May 2006
Volume 47, Issue 13
ARVO Annual Meeting Abstract  |   May 2006
Serial Multifocal Visual Evoked Potential Recordings in Compressive Optic Neuropathy
Author Affiliations & Notes
  • T.R. Hedges, III
    Ophthalmology, Tufts–New England Med Ctr, Boston, MA
  • L. Semela
    Ophthalmology, Tufts–New England Med Ctr, Boston, MA
  • Footnotes
    Commercial Relationships  T.R. Hedges, None; L. Semela, None.
  • Footnotes
    Support  None
Investigative Ophthalmology & Visual Science May 2006, Vol.47, 1682. doi:
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      T.R. Hedges, III, L. Semela; Serial Multifocal Visual Evoked Potential Recordings in Compressive Optic Neuropathy . Invest. Ophthalmol. Vis. Sci. 2006;47(13):1682.

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      © ARVO (1962-2015); The Authors (2016-present)

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Purpose: : Multifocal visual evoked potential (mfVEP) recording has been applied to objectively evaluate visual function in different pathologies such as glaucoma, optic neuritis. Compared to standard visual field testing with static automated perimetry (SAP), mfVEP provides physiologic information measuring not only the amplitude, but also the latency of the VEP signal. It is an objective method relying only on patients’ visual fixation. We analysed a series of seven mfVEP recordings in a patient with unilateral compressive optic neuropathy over two years, before and after radiation treatment, to see if the changes in the mfVEP recordings correlated with the simultaneously recorded SAP findings.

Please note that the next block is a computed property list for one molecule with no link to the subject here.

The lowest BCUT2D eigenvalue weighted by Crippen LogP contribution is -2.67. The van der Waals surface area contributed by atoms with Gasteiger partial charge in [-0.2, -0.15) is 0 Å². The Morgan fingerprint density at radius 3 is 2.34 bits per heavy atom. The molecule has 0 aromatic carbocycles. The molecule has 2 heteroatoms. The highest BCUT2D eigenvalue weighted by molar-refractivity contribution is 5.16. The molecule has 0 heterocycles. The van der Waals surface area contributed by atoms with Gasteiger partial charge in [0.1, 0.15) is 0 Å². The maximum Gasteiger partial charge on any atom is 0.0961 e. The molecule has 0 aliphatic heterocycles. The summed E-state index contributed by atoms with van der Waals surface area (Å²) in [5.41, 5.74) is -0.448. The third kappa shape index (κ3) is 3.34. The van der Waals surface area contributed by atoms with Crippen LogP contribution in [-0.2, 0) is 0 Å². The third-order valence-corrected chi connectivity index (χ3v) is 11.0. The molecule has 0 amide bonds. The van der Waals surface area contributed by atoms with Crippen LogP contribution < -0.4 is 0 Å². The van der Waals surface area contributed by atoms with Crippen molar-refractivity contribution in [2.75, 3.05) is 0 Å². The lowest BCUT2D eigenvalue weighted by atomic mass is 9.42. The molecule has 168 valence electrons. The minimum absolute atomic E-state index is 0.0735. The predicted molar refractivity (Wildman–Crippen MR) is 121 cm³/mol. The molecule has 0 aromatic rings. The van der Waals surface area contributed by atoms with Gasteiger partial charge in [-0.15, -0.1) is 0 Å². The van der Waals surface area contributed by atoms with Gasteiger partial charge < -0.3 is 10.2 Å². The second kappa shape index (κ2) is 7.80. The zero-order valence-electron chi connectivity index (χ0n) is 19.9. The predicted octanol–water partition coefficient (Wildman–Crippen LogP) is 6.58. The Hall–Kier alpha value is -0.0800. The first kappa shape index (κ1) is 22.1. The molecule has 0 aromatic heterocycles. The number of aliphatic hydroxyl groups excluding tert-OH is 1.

Methods: : Static automated perimetry (SAP) and mfVEP recordings were obtained at 7 visits of 1 patient with compressive optic neuropathy. Monocular mfVEPs were recorded from each eye using a pattern–reversal dart board array with recording electrodes placed at and 4 cm above the inion as well as two lateral locations. Interpolated visual fields, monocular and interocular amplitude analyses were performed and compared to 100 normal control subjects.

Results: : The mean deviation of the SAP visual fields ranged from –6.83 to –22.52 dB. The number of sectors deviating from normal at a significance level of p<0.01 in the mfVEP plots correlated qualitatively with the number of sectors seen on the interpolated visual fields.. The changes seen on SAP correlated with the findings in the mfVEP plots.

Conclusions: : MfVEP may offer an alternative objective tool to evaluate visual function in patients with compressive optic neuropathy..

Keywords: visual fields • neuro-ophthalmology: optic nerve • electrophysiology: clinical 

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